Iain MacDonald voices his concerns about the key stage 3 literacy framework
The Key Stage 3 National Strategy Framework landed on my desk as we were moderating GCSE coursework and playing pin the tail on the estimated grade for the new AS levels. It has been interesting to follow the debate over the past 12 months, and to watch the tone, content and presentation of the strategy subtly alter. I'm a traditionalist where grammar teaching is concerned, and you might expect me to be looking forward eagerly to this prescribed banquet of linguistic rigour, but I'm not. My principal reservations are:
* The KS3 National Literacy Strategy Framework is impractical in the range of its ambitions. A strategy that restricted itself to a manageable range of basic points of sentence and text structure, or focused resources on those who had significant difficulty with reading would be more likely to succeed in raising achievement across the board.
* The strategy usurps the recently revised and legally enforceable national curriculum. Aside from the point of principle, there is a practical issue, as the architects of the Framework appear to have crammed the bulk of the secondary English Order into KS3. As most schools have difficulty meeting the range of requirements of the Order over five years, it is difficult to see how it can be successfully implemented over three years.
* The methodology recommended, which gives the KS2 literacy hour its pace and challenge, is not new to KS3, but it is draining for the practitioner. Anyone who did a secondary PGCE course knows that a clear structure, well-chosen resources, closely monitored group work and a recap of learning points makes for a dynamic and effective lesson that the students enjoy. Unfortunately such teaching cannot be sustained. Until more non-contact time is built into the curriculum, English teachers will only survive by making judicious use of videos, silent reading and timed essays.
* The time implications are daunting. Schools should, according to the draft Framework, provide three to four hours of English teaching a week. But the national curriculum recommendation is 10 per cent of curriculum time, which is more like two and a half hours. It is unclear where the extra time is to come from. The medium-term planning that is an important feature of the strategy is not as simple as is made out, and comes on top of other time-consuming government initiatives, such as New Opportunities Fund ICT training and new sixth-form courses.
* The strategy is likely to have a negative effect on retention. Where are all the literacy consultants coming from, if not out of the classrooms? Are they not likely to be the more dyamic and successful English teachers? Who has replaced them? Some teachers will see this as an initiative too far, and will jump for the independent sector or leave the profession altogether.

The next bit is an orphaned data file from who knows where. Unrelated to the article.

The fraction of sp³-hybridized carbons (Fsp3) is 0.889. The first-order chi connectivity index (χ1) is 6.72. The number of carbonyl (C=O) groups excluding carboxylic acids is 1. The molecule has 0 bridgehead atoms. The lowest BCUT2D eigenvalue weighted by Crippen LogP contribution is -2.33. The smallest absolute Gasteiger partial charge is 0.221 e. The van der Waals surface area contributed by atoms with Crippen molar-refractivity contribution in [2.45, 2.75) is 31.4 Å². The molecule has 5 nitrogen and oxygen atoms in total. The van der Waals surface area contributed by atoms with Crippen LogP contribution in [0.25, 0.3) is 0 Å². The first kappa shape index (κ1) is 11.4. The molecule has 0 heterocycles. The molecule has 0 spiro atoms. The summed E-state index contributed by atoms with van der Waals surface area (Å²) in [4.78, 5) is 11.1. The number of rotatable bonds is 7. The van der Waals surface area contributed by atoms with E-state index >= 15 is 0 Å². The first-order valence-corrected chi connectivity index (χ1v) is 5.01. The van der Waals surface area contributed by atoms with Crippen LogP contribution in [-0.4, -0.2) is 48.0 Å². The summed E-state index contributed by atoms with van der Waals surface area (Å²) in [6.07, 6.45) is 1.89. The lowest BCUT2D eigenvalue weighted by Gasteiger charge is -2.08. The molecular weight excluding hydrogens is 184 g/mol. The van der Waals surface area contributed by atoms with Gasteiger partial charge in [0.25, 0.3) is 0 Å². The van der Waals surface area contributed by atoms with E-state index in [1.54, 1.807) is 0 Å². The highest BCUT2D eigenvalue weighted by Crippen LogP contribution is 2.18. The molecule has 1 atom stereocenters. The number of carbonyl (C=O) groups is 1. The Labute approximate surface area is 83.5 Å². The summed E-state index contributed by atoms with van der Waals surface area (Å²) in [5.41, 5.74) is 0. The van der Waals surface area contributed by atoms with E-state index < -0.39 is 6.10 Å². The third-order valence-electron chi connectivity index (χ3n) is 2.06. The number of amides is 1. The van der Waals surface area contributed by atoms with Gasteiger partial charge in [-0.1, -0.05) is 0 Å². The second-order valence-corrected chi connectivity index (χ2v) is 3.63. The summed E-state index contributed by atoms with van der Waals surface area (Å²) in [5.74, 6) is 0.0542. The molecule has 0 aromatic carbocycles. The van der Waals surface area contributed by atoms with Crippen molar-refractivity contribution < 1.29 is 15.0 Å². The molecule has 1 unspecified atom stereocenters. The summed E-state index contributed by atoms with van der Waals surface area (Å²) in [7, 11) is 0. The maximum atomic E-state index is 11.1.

* The statistics used to justify extending the strategy to KS3 (a 10 per cent rise in level 4s over three years) are inadequate evidence of improved literacy. English SATs marking is notoriously unreliable, and year-on-year results for individual schools, certainly at KS3, show wild fluctuations. Even if we accept the improved KS2 results at face value, the reason is more likely to be the heavy coaching for the tests that junior schools understandably engage in to protect their positions in the league tables.
* The strategy is part of a wider picture of target-driven and data-led evaluation that already has too tight a grip on our schools. Monitoring through objective analysis has a place, but the current mesh of statistics and league tables has little to do with education as the term is understood by those genuinely committed to the ideal. English has traditionally been one of the havens within the national curriculum where there is room to be creative, discursive, and student led, where a lesson that starts off looking at a sonnet and ends in heated discussion of the word "gay" can be considered a success rather than a failure. The strategy proposed for KS3 will compromise this flexibility.
* The strategy is developing a momentum that makes criticism as socially unacceptable as pointing out that the king is naked. (Witness the Department for Education and Employment's response recently to suggestions that KS2 SATs were getting easier.) The literacy strategy has become the main concern of English advisers, publishers and in-service training providers. Ministers have staked their careers on it and top civil servants write of it to headteachers in tones of near-religious fervour. It plays well with parents and an election is around the corner. It is important that those with reservations about the strategy's value air them now.
I support in principle the goals of structure, rigour and an increased understanding of the mechanical aspects of English. Perhaps there are still schools which still fall short of these ideals. But in the many schools where English teaching is vital, rigorous and effective, with an appropriate blend of the formal and the creative, it is surely better left to flourish without interference. Better still, give those schools the time they need to become even better. Such a strategy I could cheerfully endorse.
Iain MacDonald is head of English at Bishop Vesey's grammar school, Sutton Coldfield.E-mail: email@example.com